Bach - Herz und Mund und Tat und Leben - Harpenden - Amici Voices

Amici Voices performed Bach’s cantata ‘Herz und Mund und Tat und Leben’ [BWV 147] at 18:30 on Sunday 16th February 2020 as part of the evening service at St John’s Church in Harpenden. The idea was to perform the version of the cantata as it may have been heard in Leipzig on 2nd July 1723 (as opposed to earlier versions dating back to Weimar, 1716).


The service began with Bach’s ‘Herr Christ, der einig Gottes Sohn’ played on the church organ by Terence Charlston before the introduction, opening prayers and reading. Amici Voices sang an a cappella Magnificat before another reading. The ensemble then played the first part of cantata 147. Amici Voices (OVPP) sang the opening chorus accompanied by two violins, two oboes, natural trumpet, viola, cello, violone and chamber organ. The opening chorus is certainly elaborate and celebratory, with overlapping ritornelli. It features the ingenious fugal writing that we have come to expect from Bach.

The recitative that followed was sung by Ed Ross (tenor) with excellent control in the strings and continuo. The following aria ‘Schäme dich, o Seele, nicht’ was expertly sung by Helen Charlston (alto) and it featured a beautiful oboe d’amore obligato by Gail Hennessy. ‘Verstockung kann Gewaltige verblenden’ featured Laurence Williams (bass) with the continuo section before the Lucinda Cox (soprano) sang the aria ‘Bereite dir, Jesu, Noch itzo die Bahn’ with stunningly rhetorical violin playing from Louise Ayrton (violinist and leader). The highly recognisable chorale tune ‘Wohl mir, days ich Jesum habe’ (that tune’s first iterance in this cantata) followed to complete Part I.

Reverend James Brown gave a sermon on a musical theme before the second part of the cantata.

Part II began with the tenor aria ‘Hilf, Jesu, hilf’ which featured an instrumentally virtuosic accompaniment in the continuo which was played by Henrik Persson (cello), Peter McCarthy (violone) and Terence Charlston (organ). The tenor aria is almost interrupted by a pair of oboe da caccia (played by Gail Hennessy and Geoff Coates). The oboes offer both accompaniment and soli interjections around an elaborate alto recitative ‘Der höchsten Allmacht Wunderhand’, sung by Helen Charlston. No.9 ‘Ich will von Jesu Wundern singen’ was expertly sung and featured the tutti forces, with prominent natural trumpet arpeggios and clarino passagework. The chorale at the end of Part II is musically identical to No.6, with different words. No.10: ‘Jesus bleibet meine Freude’ is well-known by English speakers as ‘Jesu Joy of Man’s Desiring’. I played the zugtrompete (single slide trumpet) and accompanied the soprano line of the chorale. I usually play the slide trumpet in C (reading the notes of the first phrase as B, C, D, D, C, B, A, A). Today, I decided to play a trumpet in D and to transpose using the slide (playing A, B-flat, C, C B-flat, A, G, G). There are arguments for using either system, but this seemed to work well.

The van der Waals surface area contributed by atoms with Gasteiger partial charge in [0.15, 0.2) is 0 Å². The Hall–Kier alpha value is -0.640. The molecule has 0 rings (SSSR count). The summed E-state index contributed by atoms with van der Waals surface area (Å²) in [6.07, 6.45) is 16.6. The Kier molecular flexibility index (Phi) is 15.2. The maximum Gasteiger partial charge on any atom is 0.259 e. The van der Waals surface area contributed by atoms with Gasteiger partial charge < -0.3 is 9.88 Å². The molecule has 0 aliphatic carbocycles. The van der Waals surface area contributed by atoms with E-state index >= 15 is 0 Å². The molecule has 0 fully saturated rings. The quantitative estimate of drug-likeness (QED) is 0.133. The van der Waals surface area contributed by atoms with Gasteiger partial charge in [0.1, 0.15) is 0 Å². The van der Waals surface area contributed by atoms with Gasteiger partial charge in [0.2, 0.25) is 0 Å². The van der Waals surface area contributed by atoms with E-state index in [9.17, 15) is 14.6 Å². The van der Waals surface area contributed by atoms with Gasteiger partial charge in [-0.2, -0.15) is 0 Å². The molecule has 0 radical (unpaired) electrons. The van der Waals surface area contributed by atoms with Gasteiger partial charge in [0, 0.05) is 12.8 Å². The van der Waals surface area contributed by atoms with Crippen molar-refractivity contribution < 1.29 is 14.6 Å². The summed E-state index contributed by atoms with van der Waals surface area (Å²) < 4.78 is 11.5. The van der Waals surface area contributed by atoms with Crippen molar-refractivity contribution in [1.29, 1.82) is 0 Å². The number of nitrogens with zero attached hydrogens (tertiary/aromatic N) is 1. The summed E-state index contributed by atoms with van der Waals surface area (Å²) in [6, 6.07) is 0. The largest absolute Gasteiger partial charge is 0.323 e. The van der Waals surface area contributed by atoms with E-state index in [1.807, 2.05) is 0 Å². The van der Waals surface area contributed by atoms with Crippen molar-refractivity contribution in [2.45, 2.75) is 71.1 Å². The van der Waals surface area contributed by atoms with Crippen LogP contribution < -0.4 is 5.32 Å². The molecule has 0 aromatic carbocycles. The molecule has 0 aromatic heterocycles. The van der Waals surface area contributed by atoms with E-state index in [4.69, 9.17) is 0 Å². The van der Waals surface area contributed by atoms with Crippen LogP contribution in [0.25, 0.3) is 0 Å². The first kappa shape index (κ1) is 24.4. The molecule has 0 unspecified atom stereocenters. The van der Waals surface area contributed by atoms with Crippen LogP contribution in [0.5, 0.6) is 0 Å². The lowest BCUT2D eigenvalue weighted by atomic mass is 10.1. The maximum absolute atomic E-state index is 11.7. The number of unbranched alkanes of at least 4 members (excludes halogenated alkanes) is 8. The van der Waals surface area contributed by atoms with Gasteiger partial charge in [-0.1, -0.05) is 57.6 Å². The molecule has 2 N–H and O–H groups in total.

‘Jesu, Joy of our desiring’ (which had been transposed a [further] tone down) was then sung as a congregational hymn. I managed to play along (playing G, A-flat, B-flat, B-flat, A-flat, G, F, F) on the single slide trumpet. The service ended with Bach’s ‘Nun freut euch, lieben Christen g’mein’ [BWV 734] played on the church organ by Terence Charlston.

Amici Voices will be returning to St John’s Church, Harpenden for two further liturgical performances of Bach cantatas. It was great to play in St John’s Church in Harpenden again, I was last here in June 2017 and I look forward to playing with Amici Voices again in a week or so.

Unusually, Bach for Brass Vol.2: Cantatas II (edited by Edward H. Tarr & Uwe Wolf, published by Carus-Verlag) featured a mistake in the first movement (bar 60) of BWV 147. These books are absolutely excellent and it is most unusual to find any mistakes. I made a correction to stick over the affected bar in my copy, which is available here as a PDF for others to use, if they wish.

Russell Gilmour
Russell Gilmour Blog
writing on music, photography, engraving, travel and life as a freelance professional musician.